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Notes on Dr. Andrew Ng's "Machine Learning" Week 5

Fulton Byrne
I have an interest in high throughput data processing and a love for the programming languages that help!
・4 min read

This week is definitely one of the more difficult to get through. The exercise has a high number of complex, moving parts that all need to move together in order to complete.

Often times when struggling with concepts I look for other explanations. I found Zeyuan Hu's write up on the math for the exercise a great aggregation of all the math for the week: Andrew Ngs ML Week 04 - 05.

I also discovered some jewels in the course forums. The course forums are generally a horror story of duplicated questions, but if you look hard enough you can find some serious help from the course mentors.

Programming Exercise Tutorial (List) will be my first stop before starting any exercises from here on out. The mentor provided tutorials typically provide a nigh step by step write up to completing any exercise.

Mistakes Were Made

The common errors I ran into were:

  1. Incorrect Dimensions
  2. Matrix Multiplication Caveats

Incorrect Dimensions

ex4 tutorial for nnCostFunction and backpropagation goes in depth on how each matrix dimension should match.

I also found these debugging tips to be extraordinarily helpful combined with knowing how to use the Octave Debugger.

Matrix Multiplication

I really prefer using the vectorized approach for any solution in the course. They are generally far easier to write, but you can also get really mixed up because matrix multiplication has a lot of rules and conditions.

The cost function with the double sigmas made me really want to use matrix multiplication to do summation, but I ended up using the easier element wise multiplication and summation.

cost function

However, the forum post Computing the NN cost J using the matrix product explains the intuition needed in order to correctly apply matrix multiplication in this case.

I'm writing mine out in Octave as a way to translate the material between two mediums. So we begin with the two mxK (m = 2 & K = 3) matrices:

A = [1 2; 3 4; 5 6]
B = [7 8; 9 10; 11 12]
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We want the sum over the rows and columns of the element wise product:

sum(sum(A .* B))
ans =  217 
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Naively, I expect I can reach an equivalent answer by the matrix product of transpose A and B.

A' * B

ans =

    89    98
   116   128
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Surprise! its an mxm (2x2) matrix because when you multiply m x K and K x m you get an m x m matrix.

The cost function is supposed to reduce to a scalar value though. What's missing? As the mentor's article points out we just need to take the trace or the sum of the main diagonal of a square matrix for our answer:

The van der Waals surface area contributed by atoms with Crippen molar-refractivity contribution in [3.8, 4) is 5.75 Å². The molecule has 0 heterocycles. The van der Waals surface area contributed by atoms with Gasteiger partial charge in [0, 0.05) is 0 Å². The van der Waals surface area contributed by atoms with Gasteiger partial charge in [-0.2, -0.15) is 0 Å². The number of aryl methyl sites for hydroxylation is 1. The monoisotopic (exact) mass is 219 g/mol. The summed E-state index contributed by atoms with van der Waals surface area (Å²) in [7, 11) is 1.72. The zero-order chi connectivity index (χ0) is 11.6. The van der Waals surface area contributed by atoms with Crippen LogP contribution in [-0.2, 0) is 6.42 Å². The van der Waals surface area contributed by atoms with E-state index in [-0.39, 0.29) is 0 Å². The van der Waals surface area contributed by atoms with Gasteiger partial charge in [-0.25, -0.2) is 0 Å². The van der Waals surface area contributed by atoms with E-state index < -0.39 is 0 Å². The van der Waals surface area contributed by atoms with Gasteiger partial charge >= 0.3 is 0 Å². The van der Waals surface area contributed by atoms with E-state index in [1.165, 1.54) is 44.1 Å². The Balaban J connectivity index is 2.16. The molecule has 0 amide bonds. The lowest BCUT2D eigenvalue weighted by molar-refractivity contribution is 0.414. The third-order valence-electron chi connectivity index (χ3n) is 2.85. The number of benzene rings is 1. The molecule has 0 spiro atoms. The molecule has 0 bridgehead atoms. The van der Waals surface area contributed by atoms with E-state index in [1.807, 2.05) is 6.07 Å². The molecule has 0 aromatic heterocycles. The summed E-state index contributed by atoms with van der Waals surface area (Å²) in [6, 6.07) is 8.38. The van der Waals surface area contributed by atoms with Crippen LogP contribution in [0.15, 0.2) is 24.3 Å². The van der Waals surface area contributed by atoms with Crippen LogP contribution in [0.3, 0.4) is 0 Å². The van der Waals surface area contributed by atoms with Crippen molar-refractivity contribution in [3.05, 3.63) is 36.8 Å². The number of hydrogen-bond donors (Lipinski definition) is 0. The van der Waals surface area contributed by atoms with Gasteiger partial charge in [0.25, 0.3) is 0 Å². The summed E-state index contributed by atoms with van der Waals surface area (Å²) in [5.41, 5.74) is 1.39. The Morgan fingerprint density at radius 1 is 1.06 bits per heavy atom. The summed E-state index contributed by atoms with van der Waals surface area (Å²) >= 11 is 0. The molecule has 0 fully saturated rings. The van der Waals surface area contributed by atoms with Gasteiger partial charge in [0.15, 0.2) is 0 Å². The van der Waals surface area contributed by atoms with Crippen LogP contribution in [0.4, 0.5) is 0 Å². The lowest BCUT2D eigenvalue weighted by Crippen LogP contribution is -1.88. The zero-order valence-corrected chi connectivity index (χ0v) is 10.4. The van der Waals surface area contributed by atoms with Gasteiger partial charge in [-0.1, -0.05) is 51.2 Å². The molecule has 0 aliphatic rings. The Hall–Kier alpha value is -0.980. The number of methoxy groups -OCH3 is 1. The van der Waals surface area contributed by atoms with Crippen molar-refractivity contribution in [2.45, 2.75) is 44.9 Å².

trace(A' * B)
ans = 217
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Does this always work? In this instance, where we want the sum of the columns and rows of two matrices of equal dimension: yes. This is not always the case though.

Matrix multiplication requires mxn * nxp dimensions. So only the columns of the first must match the rows of the second. You won't necessarily receive a square matrix.

The Hadamard Product a.k.a element wise multiplication only requires that the two matrices have the same dimensions. Again, not necessarily resulting in a square matrix.

Specifically to the above cost function though, this does always work because y and x are both mxK. Intuitively this makes sense. If X is a matrix of (instances) x (features) so that each row is an instance with columns for each feature then each row of y is an instance's "actual" value. That alone doesn't work because y is typically either a column vector or its columns correspond to the number of classes as in the case of digit recognition.

The reason this does always work for the cost function is we are not dealing with X, but h(X) which contains the "predicted values" for each instance in X therefore having the same dimensions as y. Therefore the formula can multiply h(X) and y because they have the same dimensions and we can sum the result using trace because their product is a square matrix.

I won't make guarantees here though as this really only applies to the double sigma part of the equation. Evaluating the terms inside the equation is another story, but I wager if I encountered this equation again in another exercise I could build the vectorized version now that I understand more of the rules.

It is also interesting to note that the mentor points out the vectorized implementation may not necessarily perform better due to a lot of wasted calculations that are thrown away after using trace. So if you built the element wise version like myself give yourself a pat on the back.

Those are my notes for the week! Best of luck!

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